An avid outdoorsman, Blaine serves on the leadership council of the Pennsylvania Center for Private Forests and is active in the Pennsylvania Forest Stewards program.

Congratulations to Professor Tomas Nonnenmacher

Congratulations to Professor Tomas Nonnenmacher and co-authors Eric Alston, Lee J. Alston and Bernardo Mueller on the publication of their book, “Institutional and Organizational Analysis: Concepts and Applications; New Approaches to Economic and Social History.”

This book discusses how “Institutional and organizational analysis becomes the basis to show why the economic and political performance of countries worldwide have not converged, and reveals the lessons to be learned from it for business, law, and public policy.”  (quotation from Amazon introduction)

The book will be available at Amazon beginning September 30, 2018.

Tom Nonnenmacher is the Patricia Bush Tippie Chair of Economics and the Co-Director of the Center for Business and Economics (CBE) at Allegheny College. He teaches classes in Microeconomics, Industrial Organization, and Economic History. As Co-Director of the CBE, he works with a team to expose students to real-world business and economics experiences. He recently co-authored Institutional and Organizational Analysis: Concepts and Applications, published by Cambridge University Press. His other research projects include the organization and regulation of the telegraph industry in the United States and labor contracting on henequen plantations in Yucatan, Mexico.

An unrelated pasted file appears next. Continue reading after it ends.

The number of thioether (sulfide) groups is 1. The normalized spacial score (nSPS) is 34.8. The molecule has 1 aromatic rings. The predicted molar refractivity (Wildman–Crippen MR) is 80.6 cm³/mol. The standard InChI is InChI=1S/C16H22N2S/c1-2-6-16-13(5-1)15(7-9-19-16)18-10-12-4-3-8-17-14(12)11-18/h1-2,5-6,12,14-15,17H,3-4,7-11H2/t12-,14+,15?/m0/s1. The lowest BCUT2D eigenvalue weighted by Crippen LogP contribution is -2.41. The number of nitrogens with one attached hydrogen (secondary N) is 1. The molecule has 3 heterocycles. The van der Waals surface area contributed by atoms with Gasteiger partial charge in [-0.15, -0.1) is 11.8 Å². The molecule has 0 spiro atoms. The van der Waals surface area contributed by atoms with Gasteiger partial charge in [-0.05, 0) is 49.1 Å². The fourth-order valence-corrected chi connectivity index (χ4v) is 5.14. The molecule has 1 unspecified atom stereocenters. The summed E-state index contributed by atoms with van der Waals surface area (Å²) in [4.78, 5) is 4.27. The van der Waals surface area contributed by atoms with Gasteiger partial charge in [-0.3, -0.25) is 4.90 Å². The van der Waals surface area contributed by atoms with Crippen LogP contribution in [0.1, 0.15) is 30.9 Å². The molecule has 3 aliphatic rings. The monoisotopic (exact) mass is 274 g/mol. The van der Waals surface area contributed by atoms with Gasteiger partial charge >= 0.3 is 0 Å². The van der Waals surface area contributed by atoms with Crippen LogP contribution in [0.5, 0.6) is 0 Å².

Students Lobby Pennsylvania Legislators to Preserve Financial Aid

Allegheny students Carlos Sanchez (left) and Jesse Tomkiwiecz (right) with Pennsylvania State Senator Michele Brooks on Student Aid Advocacy Day.

Allegheny College students Carlos Sanchez and Jesse Tomkiewicz joined scores of college students from across Pennsylvania for Student Aid Advocacy Day, sponsored by the Association of Independent Colleges & Universities of Pennsylvania (AICUP) in Harrisburg in April.

The annual event gives students from AICUP-member institutions a chance to meet legislators and encourage them to support private colleges and universities. Allegheny has been sending student representatives for at least the past six years, and Sanchez and Tomkiewicz have participated for two consecutive years. Sanchez is an economics major from Allentown, Pennsylvania, and Tomkiewicz is a philosophy and political science major from Freeport, Pennsylvania.

This year’s Student Aid Advocacy Day focused primarily on opposing a proposed $705 reduction to the maximum grant from the Pennsylvania Higher Education Assistance Agency (PHEAA). On May 24, the agency’s board agreed to increase its contribution to the Student Grant Program in 2018–19 from its originally proposed $50 million to $100 million. The decision eliminated the need for any cuts in grant awards for the 2018–19 school year.

Source: Academics, Publications & Research